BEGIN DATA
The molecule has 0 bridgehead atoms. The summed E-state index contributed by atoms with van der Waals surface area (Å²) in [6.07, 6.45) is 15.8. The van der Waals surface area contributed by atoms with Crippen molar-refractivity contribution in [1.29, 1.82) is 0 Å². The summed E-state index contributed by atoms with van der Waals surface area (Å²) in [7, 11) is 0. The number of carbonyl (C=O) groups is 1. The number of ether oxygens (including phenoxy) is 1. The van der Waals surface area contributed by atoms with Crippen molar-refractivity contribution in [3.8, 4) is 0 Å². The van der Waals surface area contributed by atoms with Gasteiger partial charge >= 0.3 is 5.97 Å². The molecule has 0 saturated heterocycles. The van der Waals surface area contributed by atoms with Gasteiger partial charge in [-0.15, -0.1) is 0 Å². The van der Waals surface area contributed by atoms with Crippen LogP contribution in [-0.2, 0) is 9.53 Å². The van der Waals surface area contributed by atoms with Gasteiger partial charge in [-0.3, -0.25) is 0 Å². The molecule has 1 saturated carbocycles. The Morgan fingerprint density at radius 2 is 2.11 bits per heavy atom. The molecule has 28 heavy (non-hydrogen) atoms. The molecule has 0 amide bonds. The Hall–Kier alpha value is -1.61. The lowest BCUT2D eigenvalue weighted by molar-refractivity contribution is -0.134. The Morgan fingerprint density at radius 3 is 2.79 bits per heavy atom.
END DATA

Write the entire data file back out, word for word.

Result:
The molecule has 0 bridgehead atoms. The summed E-state index contributed by atoms with van der Waals surface area (Å²) in [6.07, 6.45) is 15.8. The van der Waals surface area contributed by atoms with Crippen molar-refractivity contribution in [1.29, 1.82) is 0 Å². The summed E-state index contributed by atoms with van der Waals surface area (Å²) in [7, 11) is 0. The number of carbonyl (C=O) groups is 1. The number of ether oxygens (including phenoxy) is 1. The van der Waals surface area contributed by atoms with Crippen molar-refractivity contribution in [3.8, 4) is 0 Å². The van der Waals surface area contributed by atoms with Gasteiger partial charge >= 0.3 is 5.97 Å². The molecule has 0 saturated heterocycles. The van der Waals surface area contributed by atoms with Gasteiger partial charge in [-0.15, -0.1) is 0 Å². The van der Waals surface area contributed by atoms with Crippen LogP contribution in [-0.2, 0) is 9.53 Å². The van der Waals surface area contributed by atoms with Gasteiger partial charge in [-0.3, -0.25) is 0 Å². The molecule has 1 saturated carbocycles. The Morgan fingerprint density at radius 2 is 2.11 bits per heavy atom. The molecule has 28 heavy (non-hydrogen) atoms. The molecule has 0 amide bonds. The Hall–Kier alpha value is -1.61. The lowest BCUT2D eigenvalue weighted by molar-refractivity contribution is -0.134. The Morgan fingerprint density at radius 3 is 2.79 bits per heavy atom.